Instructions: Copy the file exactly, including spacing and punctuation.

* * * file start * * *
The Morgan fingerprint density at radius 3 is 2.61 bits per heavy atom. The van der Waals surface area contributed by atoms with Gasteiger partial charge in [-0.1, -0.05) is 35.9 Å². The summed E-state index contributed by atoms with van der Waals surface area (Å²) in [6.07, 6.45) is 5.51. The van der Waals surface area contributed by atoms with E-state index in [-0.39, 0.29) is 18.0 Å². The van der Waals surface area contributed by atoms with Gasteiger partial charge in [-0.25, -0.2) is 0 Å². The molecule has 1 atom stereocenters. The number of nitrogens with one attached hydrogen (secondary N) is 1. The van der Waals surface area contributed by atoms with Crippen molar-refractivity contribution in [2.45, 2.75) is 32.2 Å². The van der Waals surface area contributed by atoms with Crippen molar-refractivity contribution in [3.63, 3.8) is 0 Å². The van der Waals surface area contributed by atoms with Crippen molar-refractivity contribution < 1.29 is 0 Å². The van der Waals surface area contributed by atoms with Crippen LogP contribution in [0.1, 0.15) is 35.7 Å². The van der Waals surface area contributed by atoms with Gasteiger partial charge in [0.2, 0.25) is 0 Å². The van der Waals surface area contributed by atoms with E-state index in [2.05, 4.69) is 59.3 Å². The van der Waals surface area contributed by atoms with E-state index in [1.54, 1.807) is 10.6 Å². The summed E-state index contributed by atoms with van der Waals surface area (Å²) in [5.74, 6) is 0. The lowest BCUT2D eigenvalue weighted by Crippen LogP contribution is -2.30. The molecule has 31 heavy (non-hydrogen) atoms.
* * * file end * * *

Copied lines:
The Morgan fingerprint density at radius 3 is 2.61 bits per heavy atom. The van der Waals surface area contributed by atoms with Gasteiger partial charge in [-0.1, -0.05) is 35.9 Å². The summed E-state index contributed by atoms with van der Waals surface area (Å²) in [6.07, 6.45) is 5.51. The van der Waals surface area contributed by atoms with E-state index in [-0.39, 0.29) is 18.0 Å². The van der Waals surface area contributed by atoms with Gasteiger partial charge in [-0.25, -0.2) is 0 Å². The molecule has 1 atom stereocenters. The number of nitrogens with one attached hydrogen (secondary N) is 1. The van der Waals surface area contributed by atoms with Crippen molar-refractivity contribution in [2.45, 2.75) is 32.2 Å². The van der Waals surface area contributed by atoms with Crippen molar-refractivity contribution in [3.63, 3.8) is 0 Å². The van der Waals surface area contributed by atoms with Crippen molar-refractivity contribution < 1.29 is 0 Å². The van der Waals surface area contributed by atoms with Crippen LogP contribution in [0.1, 0.15) is 35.7 Å². The van der Waals surface area contributed by atoms with Gasteiger partial charge in [0.2, 0.25) is 0 Å². The van der Waals surface area contributed by atoms with E-state index in [2.05, 4.69) is 59.3 Å². The van der Waals surface area contributed by atoms with E-state index in [1.54, 1.807) is 10.6 Å². The summed E-state index contributed by atoms with van der Waals surface area (Å²) in [5.74, 6) is 0. The lowest BCUT2D eigenvalue weighted by Crippen LogP contribution is -2.30. The molecule has 31 heavy (non-hydrogen) atoms.